Finally, a real farm post!
We planted sun hemp on our farm as a late summer/early fall cover crop. Like everything else in life and farming, Sunn Hemp has some pros and cons but was overall quite impressive and we will probably plant it again. We planted it as part of a federal study to help people solve problems on farms. We were looking for a midsummer cover crop that would fix nitrogen, prevent erosion and not be a draw for deer. We received a small grant and free seeds to participate in the study.
On the sunny side, sunn hemp is one of the few cover crops that grows well in summer, the deer are not interested in it and it can withstand heat and drought. We planted it in poor sandy soil and did not irrigate. It produces a very impressive amount of biomass which can be knocked down for a green manure or moved around as mulch. Our stand reached six feet tall and had woody stems and lovely yellow spike flowers.
On the down side, some sunn hemp varieties are toxic to livestock and fowl so use caution and do your research when selecting a variety for your farm. Also, the plant has the potential to become invasive in the south. According to the USDA, “since sunn hemp will not set seed consistently north of 28N latitude (slightly north of Corpus Christi, TX), it has little potential for becoming a weed.” So it sounds like we are safe to plant it in Maryland. (Source: USDA: Sunn Hemp: A Cover Crop for Southern and Tropical Farming Systems)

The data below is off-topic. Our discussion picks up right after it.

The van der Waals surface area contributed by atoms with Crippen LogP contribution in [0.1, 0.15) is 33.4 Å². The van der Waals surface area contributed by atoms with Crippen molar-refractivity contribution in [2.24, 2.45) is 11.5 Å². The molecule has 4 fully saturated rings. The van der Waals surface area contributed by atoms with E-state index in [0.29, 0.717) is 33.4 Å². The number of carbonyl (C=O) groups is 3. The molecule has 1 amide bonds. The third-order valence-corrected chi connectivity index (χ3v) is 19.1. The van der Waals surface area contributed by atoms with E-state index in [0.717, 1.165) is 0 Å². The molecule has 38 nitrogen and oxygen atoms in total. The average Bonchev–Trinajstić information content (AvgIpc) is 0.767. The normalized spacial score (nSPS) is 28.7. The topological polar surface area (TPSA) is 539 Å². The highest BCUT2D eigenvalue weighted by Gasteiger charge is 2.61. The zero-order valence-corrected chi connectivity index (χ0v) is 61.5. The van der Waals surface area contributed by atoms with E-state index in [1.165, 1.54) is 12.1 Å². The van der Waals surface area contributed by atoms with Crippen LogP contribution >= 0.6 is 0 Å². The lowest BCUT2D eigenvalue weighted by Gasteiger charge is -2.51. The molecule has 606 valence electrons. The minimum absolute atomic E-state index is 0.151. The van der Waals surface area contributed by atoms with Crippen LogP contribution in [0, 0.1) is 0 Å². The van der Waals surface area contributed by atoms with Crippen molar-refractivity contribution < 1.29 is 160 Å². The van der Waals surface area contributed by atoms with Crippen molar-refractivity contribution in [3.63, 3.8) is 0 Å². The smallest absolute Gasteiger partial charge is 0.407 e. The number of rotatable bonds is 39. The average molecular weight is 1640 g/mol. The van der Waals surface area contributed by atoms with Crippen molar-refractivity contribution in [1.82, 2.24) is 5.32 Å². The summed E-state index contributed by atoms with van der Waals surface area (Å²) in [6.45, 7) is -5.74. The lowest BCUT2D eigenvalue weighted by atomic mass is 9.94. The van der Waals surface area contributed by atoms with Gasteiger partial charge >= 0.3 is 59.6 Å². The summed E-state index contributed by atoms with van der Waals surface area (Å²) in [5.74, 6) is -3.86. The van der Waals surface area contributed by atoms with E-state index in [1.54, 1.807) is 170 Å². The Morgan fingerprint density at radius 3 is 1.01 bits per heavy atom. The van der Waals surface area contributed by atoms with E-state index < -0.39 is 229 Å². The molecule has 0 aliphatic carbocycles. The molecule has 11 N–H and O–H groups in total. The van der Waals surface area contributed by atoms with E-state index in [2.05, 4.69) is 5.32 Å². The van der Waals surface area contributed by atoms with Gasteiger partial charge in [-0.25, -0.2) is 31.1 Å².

Sunn Hemp has an interesting history and is widely grown in India where it originated and is used for all kinds of things including forage and fiber. It is also widely grown in Hawaii year round. According to the Handbook of Energy Crops by James Duke, “Sunnhemp is cultivated for the strong bast fiber extracted from the bark, which is more durable than jute. Fiber is used in twine, rug yarn, cigarette and tissue papers, fish-nets, sacking, canvas and cordage. Sunn fiber is stronger when wet, and is fairly resistant to mildew, moisture and microorganisms in salt water. It is one of the oldest known fibers in the Indo-Pakistan subcontinent, as mentioned in ancient Sanskrit literature.” (Source: James A. Duke. 1983. Handbook of Energy Crops. unpublished.).
While we don’t plan to weave any rugs out of our crop, it certainly seems like a plant with lots of potential to control erosion and add nitrogen add organic matter to the soil. As an added bonus, I cut a bouquet in the fall and it lasted a week in a vase and may have potential as a cut flower or filler for late season bouquets.
This article appeared in the Maryland Organic Food and Farming Association (MOFFA) Winter Newsletter. You can learn more about Moffa here.